2^16 Gives Excel 2007 Heartburn

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And in the “Oow, I’m glad I’m not in that department” department.

The latest Woody’s Office Watch reports that Excel 2007 can’t format 2^16 or 2^16-1 properly, instead deciding to show it as “100,000”


Heh. It’s not too bad. According to Microsoft, the bug only affects 12 numbers (or is it 2, I’m not sure, but the quote says 12) out of a virtually infinite number space. From Woody’s; “They (Microsoft)point out that Excel can use ” 9.214*10^18 different floating point numbers ” but the bug only affects 12 of that incredibly large number of possibilities”.

Oh man. Can I use that one with my next off-by-one mistake? (hey, I don’t make ’em much anymore but still…).


  1. Ralf says:

    By this time next week new viruses will be written using these 12 magic numbers, rendering them INVISIBLE to Excel! Somebody alert Homeland Security…

    I’m quite amazed this stuff doesn’t happen more often. Testing an app like Excel must be incredibly difficult.

  2. Darin says:

    I talked once with one of the guys on the VB6 testing team at a VBits.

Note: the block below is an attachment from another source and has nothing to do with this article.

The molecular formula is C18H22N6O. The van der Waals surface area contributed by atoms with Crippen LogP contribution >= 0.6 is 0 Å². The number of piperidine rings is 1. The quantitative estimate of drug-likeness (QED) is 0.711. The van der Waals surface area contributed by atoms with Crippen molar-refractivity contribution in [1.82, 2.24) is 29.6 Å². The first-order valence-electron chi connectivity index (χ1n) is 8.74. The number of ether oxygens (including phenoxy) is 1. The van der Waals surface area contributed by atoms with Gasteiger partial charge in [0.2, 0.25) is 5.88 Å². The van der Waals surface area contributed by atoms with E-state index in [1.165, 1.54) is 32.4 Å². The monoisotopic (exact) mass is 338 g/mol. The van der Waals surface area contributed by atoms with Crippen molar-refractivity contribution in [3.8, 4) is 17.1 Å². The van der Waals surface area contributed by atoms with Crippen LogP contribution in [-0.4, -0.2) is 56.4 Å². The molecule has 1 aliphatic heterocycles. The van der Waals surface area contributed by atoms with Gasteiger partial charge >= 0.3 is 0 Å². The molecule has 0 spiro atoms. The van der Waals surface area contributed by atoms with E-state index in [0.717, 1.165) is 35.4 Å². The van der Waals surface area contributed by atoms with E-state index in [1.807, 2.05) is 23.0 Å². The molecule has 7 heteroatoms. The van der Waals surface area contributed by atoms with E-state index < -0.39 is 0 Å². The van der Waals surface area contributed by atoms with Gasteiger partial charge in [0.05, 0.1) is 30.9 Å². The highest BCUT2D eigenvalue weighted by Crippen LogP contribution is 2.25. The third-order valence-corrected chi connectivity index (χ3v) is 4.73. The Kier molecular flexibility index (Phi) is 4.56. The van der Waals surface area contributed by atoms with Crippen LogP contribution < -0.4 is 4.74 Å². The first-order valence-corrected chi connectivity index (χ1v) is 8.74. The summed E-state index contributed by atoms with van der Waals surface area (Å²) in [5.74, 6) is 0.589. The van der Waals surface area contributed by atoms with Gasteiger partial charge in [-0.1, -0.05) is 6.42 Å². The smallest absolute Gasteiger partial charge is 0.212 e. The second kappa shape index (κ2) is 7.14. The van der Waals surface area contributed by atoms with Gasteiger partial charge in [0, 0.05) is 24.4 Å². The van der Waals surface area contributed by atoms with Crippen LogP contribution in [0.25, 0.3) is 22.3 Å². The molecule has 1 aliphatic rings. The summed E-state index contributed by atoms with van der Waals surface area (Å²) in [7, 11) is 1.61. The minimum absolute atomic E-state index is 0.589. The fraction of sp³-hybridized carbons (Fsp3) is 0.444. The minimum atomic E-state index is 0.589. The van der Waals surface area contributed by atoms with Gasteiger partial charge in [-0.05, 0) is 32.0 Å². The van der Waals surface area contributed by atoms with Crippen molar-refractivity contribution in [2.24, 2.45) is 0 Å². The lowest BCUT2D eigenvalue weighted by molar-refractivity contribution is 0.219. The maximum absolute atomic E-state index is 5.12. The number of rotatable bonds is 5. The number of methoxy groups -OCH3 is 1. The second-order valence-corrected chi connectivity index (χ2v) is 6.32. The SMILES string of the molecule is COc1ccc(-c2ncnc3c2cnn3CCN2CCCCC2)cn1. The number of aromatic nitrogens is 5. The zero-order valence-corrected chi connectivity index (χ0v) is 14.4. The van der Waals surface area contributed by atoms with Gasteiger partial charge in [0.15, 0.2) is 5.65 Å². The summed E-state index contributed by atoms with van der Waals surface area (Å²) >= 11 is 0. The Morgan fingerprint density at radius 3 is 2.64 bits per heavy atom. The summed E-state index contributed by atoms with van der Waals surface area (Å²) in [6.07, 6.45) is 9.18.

Damn, I would not want that job.
    But he was as gung ho as anyone I’ve ever met about what he did. Absolutely loved being hated by the development team.
    It takes all kinds!

  3. Ralf says:

    Testing is an art form. It’s easy to identify something as "broken". It’s hard to document how you did it in such a way that it’s reproduceable. The better testers can also suggest a possible fix. I’ve had relationships with good testers that bordered on dependency, and relationships with the bad ones that might have resulted in blood on the keyboard had we continued.

    And that’s testing a "simple" application that collects data from the user and does something. I cannot conceive how testing a programming language would work.

    It’s a blind spot I am quite willing to live with.

  4. Darin says:

    I tend to liken testers to book editors.

    You certainly don’t want your authors to be editing their own work. And a good editor can make or break a book.

    Tough to find and not respected nearly enough.

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